- Honduras seeks official ties with China
- Risks Ahead, Shrinking Taiwan’s Pool of Allies
- Apart from Honduras, Taipei has formal relations with only 13 countries.
- Taiwan President to be in Central America in April
TEGUCIGALPA/TAIPEI, March 14 (Reuters) – Honduran President Xiomara Castro said on Tuesday he had instructed the country’s foreign minister to open official ties with China, a move that could further boost Taiwan’s dwindling pool of allies. threatens to downsize.
The leader of the Central American country touted the idea of cutting ties with Taiwan and starting ties with China during her election campaign, but said in January 2022 that she hoped to maintain ties with Taiwan.
China does not allow countries with which it has diplomatic relations to maintain official relations with Taiwan, which it claims as its territory without the right of state-to-state relations.
If Honduras breaks ties with Taiwan, it would leave the island with only 13 diplomatic allies.
Opposition Honduran lawmaker Tomas Zambrano told local TV that the decision would affect the country’s relationship with its top trading partner, the United States, noting that many families depend on remittances sent from the north.
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The US has no formal diplomatic relations with Taiwan, but is its most important international supporter and arms supplier, a constant source of friction in Sino-US relations.
“We have to look at things very pragmatically and look for the best benefit for the Honduran people,” Honduran Foreign Minister Eduardo Reina told local TV on Tuesday.
Taiwan’s foreign ministry said it expressed serious concern to the Honduran government and urged it to carefully consider its decision and “not to fall into China’s trap”.
A source familiar with the situation in Taiwan said the island needed to exhaust “every means possible” to maintain diplomatic ties with Honduras.
China’s foreign ministry has yet to comment, but Chinese ambassador to Mexico Zhang Run tweeted that the one-China principle, which holds that China and Taiwan are part of one country, is the consensus of the international community.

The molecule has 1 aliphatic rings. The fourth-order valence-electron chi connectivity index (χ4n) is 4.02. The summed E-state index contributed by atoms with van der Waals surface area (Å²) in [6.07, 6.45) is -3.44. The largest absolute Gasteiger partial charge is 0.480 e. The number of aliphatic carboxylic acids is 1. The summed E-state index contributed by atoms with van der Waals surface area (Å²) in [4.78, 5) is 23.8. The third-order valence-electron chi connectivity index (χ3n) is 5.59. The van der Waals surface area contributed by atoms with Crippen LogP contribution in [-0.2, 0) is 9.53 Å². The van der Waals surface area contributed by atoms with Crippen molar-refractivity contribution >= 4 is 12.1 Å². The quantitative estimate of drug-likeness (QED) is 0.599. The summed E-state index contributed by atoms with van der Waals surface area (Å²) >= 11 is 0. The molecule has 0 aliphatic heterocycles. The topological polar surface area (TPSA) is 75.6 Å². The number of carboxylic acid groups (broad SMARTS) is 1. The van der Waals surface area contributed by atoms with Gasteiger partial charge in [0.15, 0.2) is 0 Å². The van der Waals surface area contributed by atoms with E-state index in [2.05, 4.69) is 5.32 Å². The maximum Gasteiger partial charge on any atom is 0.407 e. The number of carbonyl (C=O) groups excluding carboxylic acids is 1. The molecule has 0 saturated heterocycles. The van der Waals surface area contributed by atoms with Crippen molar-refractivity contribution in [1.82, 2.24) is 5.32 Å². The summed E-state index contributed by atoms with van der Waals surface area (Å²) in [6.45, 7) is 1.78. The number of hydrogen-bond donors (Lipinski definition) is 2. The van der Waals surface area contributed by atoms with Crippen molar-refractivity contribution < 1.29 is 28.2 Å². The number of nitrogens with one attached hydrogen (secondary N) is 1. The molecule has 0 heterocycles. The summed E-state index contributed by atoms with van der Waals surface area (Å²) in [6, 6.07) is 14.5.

Zhang said, “Congratulations to Honduras on this correct decision to adopt that principle! Hope it will be fulfilled.”
The announcement comes ahead of Taiwan’s President Tsai Ing-wen’s planned trip to Central America next month, where she is expected to visit Guatemala and Belize.
In December 2021, Nicaragua severed its long-standing ties with Taiwan, switched allegiance to China, and declared that “Taiwan is an inalienable part of Chinese territory.”
The US State Department at the time encouraged countries to maintain their ties with Taiwan, saying that Nicaragua’s decision did not reflect the will of the people because its government was not freely elected.
The US State Department did not immediately respond to a request for comment regarding Honduras.
Taiwan could lose another Latin American ally, Paraguay, if the opposition wins a presidential election in late April.
Paraguay will break ties with Taiwan and open ties with China, opposition presidential candidate Efrain Alegre has said, hoping to boost economically important soy and beef exports.
Reporting by Gustavo Palencia in Tegucigalpa, Ben Blanchard and Sarah Wu in Taipei and Valentine Hilaire in Mexico City; Editing by Sarah Moreland, Sri Navaratnam and Himani Sarkar
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